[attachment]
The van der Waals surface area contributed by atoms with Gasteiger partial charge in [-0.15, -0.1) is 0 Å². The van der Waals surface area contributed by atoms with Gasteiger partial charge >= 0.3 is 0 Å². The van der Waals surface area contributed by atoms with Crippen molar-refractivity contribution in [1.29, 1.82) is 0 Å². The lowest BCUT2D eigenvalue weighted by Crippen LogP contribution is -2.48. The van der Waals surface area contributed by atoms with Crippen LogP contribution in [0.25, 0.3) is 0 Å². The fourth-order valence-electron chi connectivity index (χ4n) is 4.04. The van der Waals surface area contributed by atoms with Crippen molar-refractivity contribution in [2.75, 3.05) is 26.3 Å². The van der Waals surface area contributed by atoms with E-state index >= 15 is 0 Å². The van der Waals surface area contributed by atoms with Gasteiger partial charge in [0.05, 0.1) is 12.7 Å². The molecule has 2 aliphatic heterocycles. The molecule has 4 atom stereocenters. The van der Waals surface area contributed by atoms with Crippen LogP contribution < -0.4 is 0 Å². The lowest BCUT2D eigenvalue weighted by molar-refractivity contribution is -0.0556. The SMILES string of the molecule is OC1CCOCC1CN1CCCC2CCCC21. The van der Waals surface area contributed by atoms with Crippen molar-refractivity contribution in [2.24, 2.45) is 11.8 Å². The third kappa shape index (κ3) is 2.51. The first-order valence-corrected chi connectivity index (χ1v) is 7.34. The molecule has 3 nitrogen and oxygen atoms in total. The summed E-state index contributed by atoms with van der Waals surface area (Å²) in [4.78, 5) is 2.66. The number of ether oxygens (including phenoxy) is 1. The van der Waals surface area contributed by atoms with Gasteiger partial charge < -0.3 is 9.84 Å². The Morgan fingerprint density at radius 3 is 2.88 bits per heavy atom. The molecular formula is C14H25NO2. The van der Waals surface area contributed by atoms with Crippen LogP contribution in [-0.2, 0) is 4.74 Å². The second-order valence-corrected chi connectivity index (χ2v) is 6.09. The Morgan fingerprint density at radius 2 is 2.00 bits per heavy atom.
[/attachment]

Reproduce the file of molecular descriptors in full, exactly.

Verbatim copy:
The van der Waals surface area contributed by atoms with Gasteiger partial charge in [-0.15, -0.1) is 0 Å². The van der Waals surface area contributed by atoms with Gasteiger partial charge >= 0.3 is 0 Å². The van der Waals surface area contributed by atoms with Crippen molar-refractivity contribution in [1.29, 1.82) is 0 Å². The lowest BCUT2D eigenvalue weighted by Crippen LogP contribution is -2.48. The van der Waals surface area contributed by atoms with Crippen LogP contribution in [0.25, 0.3) is 0 Å². The fourth-order valence-electron chi connectivity index (χ4n) is 4.04. The van der Waals surface area contributed by atoms with Crippen molar-refractivity contribution in [2.75, 3.05) is 26.3 Å². The van der Waals surface area contributed by atoms with E-state index >= 15 is 0 Å². The van der Waals surface area contributed by atoms with Gasteiger partial charge in [0.05, 0.1) is 12.7 Å². The molecule has 2 aliphatic heterocycles. The molecule has 4 atom stereocenters. The van der Waals surface area contributed by atoms with Crippen LogP contribution < -0.4 is 0 Å². The lowest BCUT2D eigenvalue weighted by molar-refractivity contribution is -0.0556. The SMILES string of the molecule is OC1CCOCC1CN1CCCC2CCCC21. The van der Waals surface area contributed by atoms with Crippen molar-refractivity contribution in [2.24, 2.45) is 11.8 Å². The third kappa shape index (κ3) is 2.51. The first-order valence-corrected chi connectivity index (χ1v) is 7.34. The molecule has 3 nitrogen and oxygen atoms in total. The summed E-state index contributed by atoms with van der Waals surface area (Å²) in [4.78, 5) is 2.66. The number of ether oxygens (including phenoxy) is 1. The van der Waals surface area contributed by atoms with Gasteiger partial charge < -0.3 is 9.84 Å². The Morgan fingerprint density at radius 3 is 2.88 bits per heavy atom. The molecular formula is C14H25NO2. The van der Waals surface area contributed by atoms with Crippen LogP contribution in [-0.2, 0) is 4.74 Å². The second-order valence-corrected chi connectivity index (χ2v) is 6.09. The Morgan fingerprint density at radius 2 is 2.00 bits per heavy atom.